Reformat to fat 32?

estore009

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#3
You should use Guiformat tool to format your card. 64Gb or above cards cannot be formatted as FAT32 format direct by Windows computer.
 
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TwoBlues

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#4
You should use Guiformat tool to format your card. 64Gb or above cards cannot be formatted as FAT32 format direct by Windows computer.
Why are there so many recommendations from sellers to reformat a 64 GB card to fat 32? All my cams work with the manufacturer's exFAT choice. The following explanation found while searching for reason to reformat to FAT32:
FAT32, as traditional file system, is compatible with many classical external media like XBOX, PS3, and Android etc. Also, it has great compatibility with software. However, FAT32 has the limitation to single file. To be specific, it does not support read and write single file that greater than 4GB. On the contrary, exFAT file system makes up for this limitation and can read and write single file larger than 4GB. To transfer large files like movie or video, sometimes you need to format 64GB SD card from exFAT to FAT32.
 
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TwoBlues

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#6
Yi's 4 plus has a menu choice for the video of 4GB and "max"! I haven't recorded video larger than 2.49 GB, but I will record in 4k/60 to see how many gigs it will record w/o a break! The sj7 of mine frequently divided the videos in 2 gig pcs. or shorter.
Still, why change the SD manufacturer's file system?
Update: just for the halibut, I recorded a 4k/60 video, obtaining nearly 30 GB in 30 minutes! The cam was very warm but okay held against my face! Way To go, Yi
 
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jokiin

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#7
Still, why change the SD manufacturer's file system?
there's two main reasons not to use exFAT, it's not free, you have to pay an exorbitant license fee to Microsoft to use it, very hard to justify the cost

bigger issue though, the implementation and support of exFAT is not that good, varies from reasonable to terrible depending on which chipset you're using, to be honest even if it was free we still wouldn't use it, it's not currently sorted well enough, not for our platforms anyway
 
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#11
there's two main reasons not to use exFAT, it's not free, you have to pay an exorbitant license fee to Microsoft to use it, very hard to justify the cost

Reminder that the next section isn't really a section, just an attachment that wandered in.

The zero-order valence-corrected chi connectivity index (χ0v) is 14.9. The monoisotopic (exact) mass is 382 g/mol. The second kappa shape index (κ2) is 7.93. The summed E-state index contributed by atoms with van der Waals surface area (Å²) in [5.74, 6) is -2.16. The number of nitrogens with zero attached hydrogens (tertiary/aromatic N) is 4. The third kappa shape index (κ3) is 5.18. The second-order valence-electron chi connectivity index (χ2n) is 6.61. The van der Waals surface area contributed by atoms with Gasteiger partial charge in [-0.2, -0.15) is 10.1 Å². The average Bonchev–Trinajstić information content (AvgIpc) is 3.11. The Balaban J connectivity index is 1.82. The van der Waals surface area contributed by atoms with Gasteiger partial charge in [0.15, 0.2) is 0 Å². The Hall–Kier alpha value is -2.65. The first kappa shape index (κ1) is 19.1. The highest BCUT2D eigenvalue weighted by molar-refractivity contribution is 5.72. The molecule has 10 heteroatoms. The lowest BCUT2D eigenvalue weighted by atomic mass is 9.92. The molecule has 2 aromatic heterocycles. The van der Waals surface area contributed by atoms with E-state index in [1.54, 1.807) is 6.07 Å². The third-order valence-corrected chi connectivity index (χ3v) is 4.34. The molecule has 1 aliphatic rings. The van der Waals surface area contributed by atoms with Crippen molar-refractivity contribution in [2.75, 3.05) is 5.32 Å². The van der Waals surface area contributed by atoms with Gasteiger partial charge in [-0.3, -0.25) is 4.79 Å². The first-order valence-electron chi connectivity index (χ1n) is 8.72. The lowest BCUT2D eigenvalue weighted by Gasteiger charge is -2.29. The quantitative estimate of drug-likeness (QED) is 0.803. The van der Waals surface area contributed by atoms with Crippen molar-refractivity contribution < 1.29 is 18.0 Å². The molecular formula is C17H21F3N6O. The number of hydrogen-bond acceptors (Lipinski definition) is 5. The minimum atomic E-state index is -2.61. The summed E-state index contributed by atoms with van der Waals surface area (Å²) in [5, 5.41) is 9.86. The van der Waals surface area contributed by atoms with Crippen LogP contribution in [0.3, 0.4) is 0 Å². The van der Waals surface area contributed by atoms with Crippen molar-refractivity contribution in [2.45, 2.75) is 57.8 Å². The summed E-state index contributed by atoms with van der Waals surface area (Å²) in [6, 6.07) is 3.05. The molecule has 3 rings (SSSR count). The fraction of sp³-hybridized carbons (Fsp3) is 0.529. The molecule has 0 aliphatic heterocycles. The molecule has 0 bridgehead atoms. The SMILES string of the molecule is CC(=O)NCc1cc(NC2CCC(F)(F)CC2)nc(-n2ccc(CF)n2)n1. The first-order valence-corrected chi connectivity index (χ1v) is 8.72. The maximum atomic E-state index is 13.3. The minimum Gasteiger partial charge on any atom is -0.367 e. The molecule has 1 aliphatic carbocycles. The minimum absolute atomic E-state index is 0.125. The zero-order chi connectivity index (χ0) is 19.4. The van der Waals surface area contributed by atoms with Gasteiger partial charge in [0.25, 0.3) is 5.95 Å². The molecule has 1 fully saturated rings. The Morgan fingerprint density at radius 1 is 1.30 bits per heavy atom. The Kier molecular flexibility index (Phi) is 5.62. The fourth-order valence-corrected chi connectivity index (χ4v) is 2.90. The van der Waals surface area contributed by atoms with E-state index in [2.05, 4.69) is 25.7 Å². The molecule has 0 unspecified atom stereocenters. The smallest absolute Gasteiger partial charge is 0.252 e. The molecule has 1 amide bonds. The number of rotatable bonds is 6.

bigger issue though, the implementation and support of exFAT is not that good, varies from reasonable to terrible depending on which chipset you're using, to be honest even if it was free we still wouldn't use it, it's not currently sorted well enough, not for our platforms anyway
jokiin, where does the cost for exFAT come into it.

I am running Win 10pro, with the latest update, and exFAT is a free option in the format menu. Indeed for cards 64Gb and above exFAT or NTSC are the only options available.

I take your point about only using FAT 32 for use in dash cams.
 

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#12
jokiin, where does the cost for exFAT come into it.

I am running Win 10pro, with the latest update, and exFAT is a free option in the format menu. Indeed for cards 64Gb and above exFAT or NTSC are the only options available.
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of course it's free for you to use it, exFAT is owned by Microsoft, if we wanted to use exFAT in our product we have to pay a license fee to Microsoft, the implementation is not worth the asking price, as I said previously even if it was free I still wouldn't use it unless it worked correctly
 
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TwoBlues

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#13
But there are the differences in the way the file systems work-fat32 must break up files into 2 GB pcs.?fat32 not suitable for long files?
 

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#14
But there are the differences in the way the file systems work-fat32 must break up files into 2 GB pcs.?fat32 not suitable for long files?
FAT32 has a 4GB file size limit, we don't create files anywhere near that size anyway so that doesn't even come into it
 
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#17
of course it's free for you to use it, exFAT is owned by Microsoft, if we wanted to use exFAT in our product we have to pay a license fee to Microsoft, the implementation is not worth the asking price, as I said previously even if it was free I still wouldn't use it unless it worked correctly
Thankyou for your reply.
I realised, after i sent my post, that the cost implication referred to you and not the user of the product, and as such can appreciate your position.
 
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